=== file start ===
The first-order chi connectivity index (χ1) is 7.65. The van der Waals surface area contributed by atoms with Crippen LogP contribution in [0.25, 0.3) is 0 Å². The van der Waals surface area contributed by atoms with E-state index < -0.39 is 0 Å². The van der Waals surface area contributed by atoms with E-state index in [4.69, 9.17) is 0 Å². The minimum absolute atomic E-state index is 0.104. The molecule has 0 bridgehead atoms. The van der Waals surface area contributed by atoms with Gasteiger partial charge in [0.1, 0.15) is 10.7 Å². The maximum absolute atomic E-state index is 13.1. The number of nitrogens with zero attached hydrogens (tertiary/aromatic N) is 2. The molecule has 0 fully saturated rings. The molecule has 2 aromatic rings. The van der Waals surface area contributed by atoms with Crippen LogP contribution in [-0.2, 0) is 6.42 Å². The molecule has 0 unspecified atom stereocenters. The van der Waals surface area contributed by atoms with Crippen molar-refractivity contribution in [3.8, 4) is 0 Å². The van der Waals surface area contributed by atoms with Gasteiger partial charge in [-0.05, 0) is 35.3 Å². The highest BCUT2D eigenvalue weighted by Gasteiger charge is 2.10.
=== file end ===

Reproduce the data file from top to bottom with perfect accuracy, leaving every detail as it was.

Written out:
The first-order chi connectivity index (χ1) is 7.65. The van der Waals surface area contributed by atoms with Crippen LogP contribution in [0.25, 0.3) is 0 Å². The van der Waals surface area contributed by atoms with E-state index < -0.39 is 0 Å². The van der Waals surface area contributed by atoms with E-state index in [4.69, 9.17) is 0 Å². The minimum absolute atomic E-state index is 0.104. The molecule has 0 bridgehead atoms. The van der Waals surface area contributed by atoms with Gasteiger partial charge in [0.1, 0.15) is 10.7 Å². The maximum absolute atomic E-state index is 13.1. The number of nitrogens with zero attached hydrogens (tertiary/aromatic N) is 2. The molecule has 0 fully saturated rings. The molecule has 2 aromatic rings. The van der Waals surface area contributed by atoms with Crippen LogP contribution in [-0.2, 0) is 6.42 Å². The molecule has 0 unspecified atom stereocenters. The van der Waals surface area contributed by atoms with Crippen molar-refractivity contribution in [3.8, 4) is 0 Å². The van der Waals surface area contributed by atoms with Gasteiger partial charge in [-0.05, 0) is 35.3 Å². The highest BCUT2D eigenvalue weighted by Gasteiger charge is 2.10.